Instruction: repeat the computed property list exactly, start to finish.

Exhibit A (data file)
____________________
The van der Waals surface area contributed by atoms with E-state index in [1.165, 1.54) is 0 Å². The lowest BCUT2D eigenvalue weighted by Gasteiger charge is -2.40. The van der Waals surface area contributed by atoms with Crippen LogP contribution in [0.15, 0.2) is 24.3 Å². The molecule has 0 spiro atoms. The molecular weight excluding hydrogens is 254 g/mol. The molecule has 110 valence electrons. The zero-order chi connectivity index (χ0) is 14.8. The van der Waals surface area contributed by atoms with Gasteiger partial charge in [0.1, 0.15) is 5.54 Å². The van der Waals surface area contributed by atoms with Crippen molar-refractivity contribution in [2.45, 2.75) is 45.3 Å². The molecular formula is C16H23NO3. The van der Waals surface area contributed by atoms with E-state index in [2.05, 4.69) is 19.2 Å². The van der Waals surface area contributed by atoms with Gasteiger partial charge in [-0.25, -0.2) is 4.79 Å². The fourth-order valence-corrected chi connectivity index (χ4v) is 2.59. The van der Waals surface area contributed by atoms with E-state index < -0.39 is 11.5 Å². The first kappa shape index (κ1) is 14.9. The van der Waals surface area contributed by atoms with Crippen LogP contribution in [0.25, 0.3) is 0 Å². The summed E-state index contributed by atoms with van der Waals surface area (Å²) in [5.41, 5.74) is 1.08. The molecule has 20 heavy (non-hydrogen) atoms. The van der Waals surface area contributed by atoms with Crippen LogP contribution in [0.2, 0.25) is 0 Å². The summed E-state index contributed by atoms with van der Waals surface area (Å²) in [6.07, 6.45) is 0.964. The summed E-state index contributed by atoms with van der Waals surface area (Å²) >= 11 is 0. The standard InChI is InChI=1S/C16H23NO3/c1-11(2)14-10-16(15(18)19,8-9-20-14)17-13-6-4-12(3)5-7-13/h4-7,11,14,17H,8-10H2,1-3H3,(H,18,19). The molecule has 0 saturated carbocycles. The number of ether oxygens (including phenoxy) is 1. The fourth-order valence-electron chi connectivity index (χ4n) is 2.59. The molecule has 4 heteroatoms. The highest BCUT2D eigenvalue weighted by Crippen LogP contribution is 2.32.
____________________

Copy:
The van der Waals surface area contributed by atoms with E-state index in [1.165, 1.54) is 0 Å². The lowest BCUT2D eigenvalue weighted by Gasteiger charge is -2.40. The van der Waals surface area contributed by atoms with Crippen LogP contribution in [0.15, 0.2) is 24.3 Å². The molecule has 0 spiro atoms. The molecular weight excluding hydrogens is 254 g/mol. The molecule has 110 valence electrons. The zero-order chi connectivity index (χ0) is 14.8. The van der Waals surface area contributed by atoms with Gasteiger partial charge in [0.1, 0.15) is 5.54 Å². The van der Waals surface area contributed by atoms with Crippen molar-refractivity contribution in [2.45, 2.75) is 45.3 Å². The molecular formula is C16H23NO3. The van der Waals surface area contributed by atoms with E-state index in [2.05, 4.69) is 19.2 Å². The van der Waals surface area contributed by atoms with Gasteiger partial charge in [-0.25, -0.2) is 4.79 Å². The fourth-order valence-corrected chi connectivity index (χ4v) is 2.59. The van der Waals surface area contributed by atoms with E-state index < -0.39 is 11.5 Å². The first kappa shape index (κ1) is 14.9. The van der Waals surface area contributed by atoms with Crippen LogP contribution in [0.25, 0.3) is 0 Å². The summed E-state index contributed by atoms with van der Waals surface area (Å²) in [5.41, 5.74) is 1.08. The molecule has 20 heavy (non-hydrogen) atoms. The van der Waals surface area contributed by atoms with Crippen LogP contribution in [0.2, 0.25) is 0 Å². The summed E-state index contributed by atoms with van der Waals surface area (Å²) in [6.07, 6.45) is 0.964. The summed E-state index contributed by atoms with van der Waals surface area (Å²) >= 11 is 0. The standard InChI is InChI=1S/C16H23NO3/c1-11(2)14-10-16(15(18)19,8-9-20-14)17-13-6-4-12(3)5-7-13/h4-7,11,14,17H,8-10H2,1-3H3,(H,18,19). The molecule has 0 saturated carbocycles. The number of ether oxygens (including phenoxy) is 1. The fourth-order valence-electron chi connectivity index (χ4n) is 2.59. The molecule has 4 heteroatoms. The highest BCUT2D eigenvalue weighted by Crippen LogP contribution is 2.32.